And, just to make it even more difficult, we’ll ask this: if you draw the line and step way back behind it, when does your stepping back become pride in your ability to resist temptation? See, the devil never takes a day off and he doesn’t play fair. He’s happy if you ruin your life by falling into terrible sin and resisting repentance. But he’s also quite delighted if you grow proud that that you haven’t sinned terribly and therefore don’t really need much forgiveness.
What’s the point? The point is this: this text clearly warns you of sins to avoid, and you do well to heed this Law and not disobey it. Indulge in these sins, and you stand a good chance of great heartache in this life, if not in eternity. But even if you think you heed this Law, don’t be deceived. You can be sure that sin still clings to everything that you do. Even if it looks to everyone else like you’ve never left the farm, you’ve made your way to the second hill a time or two. You’ve tasted your share of forbidden lamb chops. You’ve been a bad dog.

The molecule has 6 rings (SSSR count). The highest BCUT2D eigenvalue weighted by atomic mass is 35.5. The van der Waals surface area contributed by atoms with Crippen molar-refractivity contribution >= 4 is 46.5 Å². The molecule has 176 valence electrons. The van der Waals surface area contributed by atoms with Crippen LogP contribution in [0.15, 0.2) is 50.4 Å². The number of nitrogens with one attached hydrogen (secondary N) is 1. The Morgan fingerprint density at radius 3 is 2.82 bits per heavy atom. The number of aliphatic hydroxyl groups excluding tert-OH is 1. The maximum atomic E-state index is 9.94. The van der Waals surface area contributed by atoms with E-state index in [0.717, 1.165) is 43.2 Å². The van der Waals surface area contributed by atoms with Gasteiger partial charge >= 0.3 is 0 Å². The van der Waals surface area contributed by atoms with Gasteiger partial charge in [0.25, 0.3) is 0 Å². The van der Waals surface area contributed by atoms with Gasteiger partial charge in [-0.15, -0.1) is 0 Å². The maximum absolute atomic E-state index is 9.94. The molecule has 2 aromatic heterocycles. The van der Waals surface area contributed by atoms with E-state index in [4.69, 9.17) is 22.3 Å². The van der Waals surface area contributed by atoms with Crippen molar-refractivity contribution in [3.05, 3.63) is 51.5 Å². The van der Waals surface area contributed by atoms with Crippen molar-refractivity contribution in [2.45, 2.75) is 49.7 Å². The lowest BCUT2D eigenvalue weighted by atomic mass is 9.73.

When we left our story, we weren’t told what happened to the dog. But, having been raised on a farm myself, I know what happens to dogs like that. If that sheep-killing dog had been on our farm, the master, when he turned to walk away from the dog, would have returned in a few minutes… carrying a loaded rifle!
You see, the penalty for sheep-killing dogs is death! The killer dog is given no second chance. It doesn’t matter how good of dog it had been in the past. It can no longer be trusted. Even if the dog lays on its back submissively, whimpering and crying, the master must make sure that no more sheep are killed by that dog! St. Paul says it simply and accurately: “The wages of sin is death” (Romans 6:23a).